Regarding the context, three notes. The first, economic, to better understand why new plants are not going to be built in the foreseeable future in free market economies. After decades without connecting new plants to the electricity grid in Europe and the United States, the construction of the Olkiluoto plant (Finland) was presented a few years ago as the flagship of the nuclear renaissance. The project has been, however, a complete financial fiasco that has ended up in court. Accumulates four years behind schedule and a budgetary deviation of 100%. The final investment is estimated at 6,600 million euros. A capital cost of more than 5,000 dollars/kilowatt, when, for example, the average cost of investment in a gas plant is 800 dollars/kv (Update of the cost of nuclear power, Du and Parson, MIT, 2009). .

Second, the inevitable contrast with renewables. In 2010 there was the symbolic moment in which the installed capacity in renewable energies throughout the world -wind, plus biomass, plus solar (without counting hydraulics)- reached 381 Gigawatts, surpassing the 375 GV of the atomic park. Nuclear power is a 20th century technology. Renewables are already the 21st century.

Third, security, the definitive argument. Coinciding with the 25th anniversary of Chernobyl, the Fukushima Daiichi disaster occurred on March 11, 2011. Verifying that not even the most technologically advanced nation in the world was capable of adequately controlling such a serious nuclear accident, made Germany, the main economy European Union, decide to close the seven plants built before 1980 and agree in Parliament on the orderly closure of the remaining nine by 2022.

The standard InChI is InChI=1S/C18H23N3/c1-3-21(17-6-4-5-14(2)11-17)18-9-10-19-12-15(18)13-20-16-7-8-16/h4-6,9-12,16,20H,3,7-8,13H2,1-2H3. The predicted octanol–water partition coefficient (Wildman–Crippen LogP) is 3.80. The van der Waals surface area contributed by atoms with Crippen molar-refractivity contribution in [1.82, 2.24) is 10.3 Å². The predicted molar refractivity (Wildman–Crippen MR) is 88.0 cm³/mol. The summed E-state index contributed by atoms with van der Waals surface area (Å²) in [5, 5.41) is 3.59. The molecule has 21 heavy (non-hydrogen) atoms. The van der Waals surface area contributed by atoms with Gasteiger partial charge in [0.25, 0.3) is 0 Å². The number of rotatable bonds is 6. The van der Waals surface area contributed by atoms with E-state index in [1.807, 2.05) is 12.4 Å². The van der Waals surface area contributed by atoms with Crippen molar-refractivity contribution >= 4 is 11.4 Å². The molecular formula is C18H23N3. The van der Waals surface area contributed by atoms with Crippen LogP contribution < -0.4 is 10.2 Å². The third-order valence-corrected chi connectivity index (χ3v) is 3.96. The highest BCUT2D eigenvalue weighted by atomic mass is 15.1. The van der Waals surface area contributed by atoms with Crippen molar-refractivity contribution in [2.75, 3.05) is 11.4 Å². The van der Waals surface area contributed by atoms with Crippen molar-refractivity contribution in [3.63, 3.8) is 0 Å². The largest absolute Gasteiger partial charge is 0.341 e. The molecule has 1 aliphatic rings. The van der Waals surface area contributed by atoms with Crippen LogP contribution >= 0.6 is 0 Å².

Surely, nothing better expresses the sign of the times than Siemens, the multinational that has built the power plants in Germany and a good part of the rest of the world, has closed its nuclear division. Switzerland, Belgium and Italy have followed in the German wake, moving away from atomic energy.

Fukushima has also exposed the hidden costs of nuclear technology. The Japanese government has seen the need to provide Tepco -the company that owns the plant- 64,000 million dollars to meet the demands for compensation of the 89,000 people displaced from their homes and ensure the continuity of control work and recovery of the destroyed plant. The astronomical economic cost of the accident thus passes into the pocket of the taxpayer.

Referring to the similarities in risk management in the financial and nuclear sectors, the Nobel Prize winner in Economics Stiglitz has expressed it with a round phrase: “A system that socializes losses and privatizes profits is doomed to mismanage risk “(Playing with the planet, EL PAÍS, 04-11-2011). Notice to boaters. One year after the Fukushima disaster, however, Minister Soria has had no qualms in stating emphatically that Garoña should not be closed in 2013 because “we would lose cheap energy.” This is how the accounts are presented from some centers of power.

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Article previously published in El País – Basque Country Edition , on March 12, 2012